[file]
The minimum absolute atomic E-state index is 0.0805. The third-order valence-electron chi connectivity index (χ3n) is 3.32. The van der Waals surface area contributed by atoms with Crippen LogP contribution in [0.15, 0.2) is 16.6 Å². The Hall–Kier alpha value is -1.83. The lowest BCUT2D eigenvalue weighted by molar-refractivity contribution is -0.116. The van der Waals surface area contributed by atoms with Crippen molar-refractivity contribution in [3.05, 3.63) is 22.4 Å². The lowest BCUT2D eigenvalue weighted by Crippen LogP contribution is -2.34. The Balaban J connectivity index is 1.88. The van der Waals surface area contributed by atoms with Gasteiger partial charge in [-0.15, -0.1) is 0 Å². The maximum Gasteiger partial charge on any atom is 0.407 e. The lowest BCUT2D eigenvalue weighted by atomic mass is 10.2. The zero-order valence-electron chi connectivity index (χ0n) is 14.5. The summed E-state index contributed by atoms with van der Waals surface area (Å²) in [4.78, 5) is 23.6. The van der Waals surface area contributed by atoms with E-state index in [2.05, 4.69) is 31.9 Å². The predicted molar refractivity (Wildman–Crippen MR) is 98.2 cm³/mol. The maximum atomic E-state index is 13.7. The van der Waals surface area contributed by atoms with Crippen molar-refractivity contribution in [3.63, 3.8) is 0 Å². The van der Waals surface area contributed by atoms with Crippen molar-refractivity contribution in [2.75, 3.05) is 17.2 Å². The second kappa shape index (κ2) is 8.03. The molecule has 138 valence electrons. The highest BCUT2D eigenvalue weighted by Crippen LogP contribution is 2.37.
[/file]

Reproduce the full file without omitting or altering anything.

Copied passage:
The minimum absolute atomic E-state index is 0.0805. The third-order valence-electron chi connectivity index (χ3n) is 3.32. The van der Waals surface area contributed by atoms with Crippen LogP contribution in [0.15, 0.2) is 16.6 Å². The Hall–Kier alpha value is -1.83. The lowest BCUT2D eigenvalue weighted by molar-refractivity contribution is -0.116. The van der Waals surface area contributed by atoms with Crippen molar-refractivity contribution in [3.05, 3.63) is 22.4 Å². The lowest BCUT2D eigenvalue weighted by Crippen LogP contribution is -2.34. The Balaban J connectivity index is 1.88. The van der Waals surface area contributed by atoms with Gasteiger partial charge in [-0.15, -0.1) is 0 Å². The maximum Gasteiger partial charge on any atom is 0.407 e. The lowest BCUT2D eigenvalue weighted by atomic mass is 10.2. The zero-order valence-electron chi connectivity index (χ0n) is 14.5. The summed E-state index contributed by atoms with van der Waals surface area (Å²) in [4.78, 5) is 23.6. The van der Waals surface area contributed by atoms with E-state index in [2.05, 4.69) is 31.9 Å². The predicted molar refractivity (Wildman–Crippen MR) is 98.2 cm³/mol. The maximum atomic E-state index is 13.7. The van der Waals surface area contributed by atoms with Crippen molar-refractivity contribution in [3.63, 3.8) is 0 Å². The van der Waals surface area contributed by atoms with Crippen molar-refractivity contribution in [2.75, 3.05) is 17.2 Å². The second kappa shape index (κ2) is 8.03. The molecule has 138 valence electrons. The highest BCUT2D eigenvalue weighted by Crippen LogP contribution is 2.37.